The Death of Snow Days?

I began this poem in December of 2020:

Covid year took away so much 

It even took away nothing. 

Gave “No School” the virus 

Changed snow days to work days.

This is all I wrote the first time that a snow day was replaced by a remote teaching day. At the time, I thought snow days were over for good. Since then, Connecticut has ruled that remote learning cannot replace snow days. 

I wasn’t feeling bad for myself, really. I got to sleep in, I was home, didn’t have to make two 45-minute commutes. And though I didn’t have the day off, I also knew we wouldn’t have to make up any days at the end of the school year. I can delay my gratification. 

I really felt bad for the kids. Snow days are the most exciting things when you are little. A day off from school, a chance to go outside and play in the snow. (And yes, a lot of kids still like to be outside.) To do … whatever. Or nothing. A taste of freedom.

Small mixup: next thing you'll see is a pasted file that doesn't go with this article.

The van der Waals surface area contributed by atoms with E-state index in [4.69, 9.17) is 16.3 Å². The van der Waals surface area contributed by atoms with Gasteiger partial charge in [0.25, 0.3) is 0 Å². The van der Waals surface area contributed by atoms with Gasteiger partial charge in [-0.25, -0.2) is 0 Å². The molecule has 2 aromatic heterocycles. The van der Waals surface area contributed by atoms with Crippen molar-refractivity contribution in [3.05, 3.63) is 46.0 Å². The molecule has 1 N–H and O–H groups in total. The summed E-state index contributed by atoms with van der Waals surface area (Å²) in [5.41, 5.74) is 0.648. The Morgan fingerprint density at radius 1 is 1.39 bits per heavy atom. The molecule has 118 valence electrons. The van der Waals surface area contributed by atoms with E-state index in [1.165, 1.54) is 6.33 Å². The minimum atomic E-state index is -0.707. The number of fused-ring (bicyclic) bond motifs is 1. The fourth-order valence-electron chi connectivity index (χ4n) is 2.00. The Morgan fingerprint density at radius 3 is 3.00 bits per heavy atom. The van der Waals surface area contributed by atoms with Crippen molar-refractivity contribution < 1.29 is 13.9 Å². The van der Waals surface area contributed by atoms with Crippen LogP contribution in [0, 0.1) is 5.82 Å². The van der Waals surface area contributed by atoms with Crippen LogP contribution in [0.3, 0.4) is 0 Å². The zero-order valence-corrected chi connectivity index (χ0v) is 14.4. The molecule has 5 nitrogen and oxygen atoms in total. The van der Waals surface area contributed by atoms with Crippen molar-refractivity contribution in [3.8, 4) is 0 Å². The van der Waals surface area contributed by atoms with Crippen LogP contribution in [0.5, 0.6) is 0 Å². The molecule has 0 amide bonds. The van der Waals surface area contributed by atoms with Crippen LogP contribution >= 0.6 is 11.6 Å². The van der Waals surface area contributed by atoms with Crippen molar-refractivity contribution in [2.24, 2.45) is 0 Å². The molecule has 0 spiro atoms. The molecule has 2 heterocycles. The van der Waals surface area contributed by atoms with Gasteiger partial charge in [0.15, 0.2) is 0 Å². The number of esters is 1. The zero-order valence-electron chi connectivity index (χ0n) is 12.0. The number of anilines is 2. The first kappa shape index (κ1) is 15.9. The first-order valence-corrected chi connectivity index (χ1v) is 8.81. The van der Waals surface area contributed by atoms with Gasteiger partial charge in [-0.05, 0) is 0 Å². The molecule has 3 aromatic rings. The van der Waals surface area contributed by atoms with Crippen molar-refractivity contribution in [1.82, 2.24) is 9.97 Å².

In those strange, upside-down pandemic days, I thought this would be taken away forever. As I sit here on a snow day, flakes falling outside, (working on grades because most teachers take advantage of any time that you can correct without new work coming in) I am happy. Throughout Connecticut, kids are building snowmen, hurling snowballs, running and shrieking and giggling. And that’s what I would have missed the most if snow days were gone for good.  

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